Have you recently been diagnosed with a herniated disc? Interestingly, herniated discs are not exactly uncommon – even in individuals without back pain.
Studies have shown that individuals of all ages may develop disc herniations and degeneration. And quite often, these individuals don’t experience back pain.
Yet, sometimes disc herniation may be the main cause of back pain. The herniation may press on a nerve, which can cause radiating pain, numbness, and tingling down the buttocks, legs, and feet. You may also experience decreased strength in these extremities. In cases when lower back pain is associated with severe leg pain/decreased sensitivity, or loss of power in the leg muscles, you should consult with a doctor or physio.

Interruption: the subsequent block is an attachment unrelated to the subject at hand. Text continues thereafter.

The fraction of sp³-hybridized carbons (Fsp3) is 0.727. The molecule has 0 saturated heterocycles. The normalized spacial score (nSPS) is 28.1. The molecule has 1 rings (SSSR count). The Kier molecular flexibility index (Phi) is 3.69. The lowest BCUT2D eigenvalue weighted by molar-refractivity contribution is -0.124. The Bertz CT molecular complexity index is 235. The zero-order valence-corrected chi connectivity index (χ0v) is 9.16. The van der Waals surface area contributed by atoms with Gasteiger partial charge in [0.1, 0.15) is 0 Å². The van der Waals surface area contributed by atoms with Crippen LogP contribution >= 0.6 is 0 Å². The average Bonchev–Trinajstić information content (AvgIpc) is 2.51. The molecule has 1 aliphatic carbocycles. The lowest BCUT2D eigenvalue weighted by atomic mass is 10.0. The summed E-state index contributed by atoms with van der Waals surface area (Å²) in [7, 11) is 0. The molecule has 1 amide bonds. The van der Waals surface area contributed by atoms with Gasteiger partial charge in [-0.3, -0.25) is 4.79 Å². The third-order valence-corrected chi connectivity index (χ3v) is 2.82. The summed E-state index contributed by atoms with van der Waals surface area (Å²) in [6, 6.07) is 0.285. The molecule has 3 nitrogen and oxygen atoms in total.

The good news with disc herniations, aside from the fact that they can actually be present without causing problems, is that they usually also resolve and heal on their own with time and conservative treatment. This means gentle, progressive physical activity as well as exercises for the back.
Being diagnosed with a herniated disc doesn’t mean you will have a herniated disc forever. Research has actually demonstrated that two thirds of all disc herniations retract and resolve on their own with time.
It’s only in more rare cases that individuals may need surgery. Surgery is usually considered only as a last resort, due to the limited amount of research on the long-term benefits associated with it. Most back pain treatment approaches begin with physiotherapy intervention, not surgery.
And there’s more good news – research has shown that activities such as running and strength training can actually strengthen the discs of the human spine! As the saying goes: "you can't go wrong, getting strong".
In short, most individuals with a herniated disc make a full recovery and can get back to doing what they love! It may just take some time, patience, and effort via exercise to get there. For more on treatment for herniated discs see this blog.